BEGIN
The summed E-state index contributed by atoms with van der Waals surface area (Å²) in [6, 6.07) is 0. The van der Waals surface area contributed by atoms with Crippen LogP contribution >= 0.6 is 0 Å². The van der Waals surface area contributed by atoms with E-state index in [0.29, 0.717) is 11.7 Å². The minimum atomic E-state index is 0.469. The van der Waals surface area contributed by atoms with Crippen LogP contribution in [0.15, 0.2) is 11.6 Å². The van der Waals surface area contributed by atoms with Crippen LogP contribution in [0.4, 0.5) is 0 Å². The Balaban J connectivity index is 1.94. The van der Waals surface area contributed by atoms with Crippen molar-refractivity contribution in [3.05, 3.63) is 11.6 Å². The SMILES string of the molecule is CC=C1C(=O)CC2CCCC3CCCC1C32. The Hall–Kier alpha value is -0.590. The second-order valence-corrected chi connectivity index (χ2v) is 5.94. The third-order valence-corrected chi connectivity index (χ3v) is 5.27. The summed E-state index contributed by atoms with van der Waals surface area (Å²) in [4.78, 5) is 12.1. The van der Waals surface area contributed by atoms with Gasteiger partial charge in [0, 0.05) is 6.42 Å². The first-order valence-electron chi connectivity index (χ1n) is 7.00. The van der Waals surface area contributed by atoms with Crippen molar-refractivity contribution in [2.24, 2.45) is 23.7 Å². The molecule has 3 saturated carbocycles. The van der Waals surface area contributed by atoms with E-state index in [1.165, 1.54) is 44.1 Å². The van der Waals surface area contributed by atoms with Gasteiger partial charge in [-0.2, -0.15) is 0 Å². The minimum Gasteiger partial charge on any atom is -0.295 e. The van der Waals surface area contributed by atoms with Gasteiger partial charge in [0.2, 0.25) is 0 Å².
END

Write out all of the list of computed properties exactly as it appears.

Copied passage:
The summed E-state index contributed by atoms with van der Waals surface area (Å²) in [6, 6.07) is 0. The van der Waals surface area contributed by atoms with Crippen LogP contribution >= 0.6 is 0 Å². The van der Waals surface area contributed by atoms with E-state index in [0.29, 0.717) is 11.7 Å². The minimum atomic E-state index is 0.469. The van der Waals surface area contributed by atoms with Crippen LogP contribution in [0.15, 0.2) is 11.6 Å². The van der Waals surface area contributed by atoms with Crippen LogP contribution in [0.4, 0.5) is 0 Å². The Balaban J connectivity index is 1.94. The van der Waals surface area contributed by atoms with Crippen molar-refractivity contribution in [3.05, 3.63) is 11.6 Å². The SMILES string of the molecule is CC=C1C(=O)CC2CCCC3CCCC1C32. The Hall–Kier alpha value is -0.590. The second-order valence-corrected chi connectivity index (χ2v) is 5.94. The third-order valence-corrected chi connectivity index (χ3v) is 5.27. The summed E-state index contributed by atoms with van der Waals surface area (Å²) in [4.78, 5) is 12.1. The van der Waals surface area contributed by atoms with Gasteiger partial charge in [0, 0.05) is 6.42 Å². The first-order valence-electron chi connectivity index (χ1n) is 7.00. The van der Waals surface area contributed by atoms with Crippen molar-refractivity contribution in [2.24, 2.45) is 23.7 Å². The molecule has 3 saturated carbocycles. The van der Waals surface area contributed by atoms with E-state index in [1.165, 1.54) is 44.1 Å². The van der Waals surface area contributed by atoms with Gasteiger partial charge in [-0.2, -0.15) is 0 Å². The minimum Gasteiger partial charge on any atom is -0.295 e. The van der Waals surface area contributed by atoms with Gasteiger partial charge in [0.2, 0.25) is 0 Å².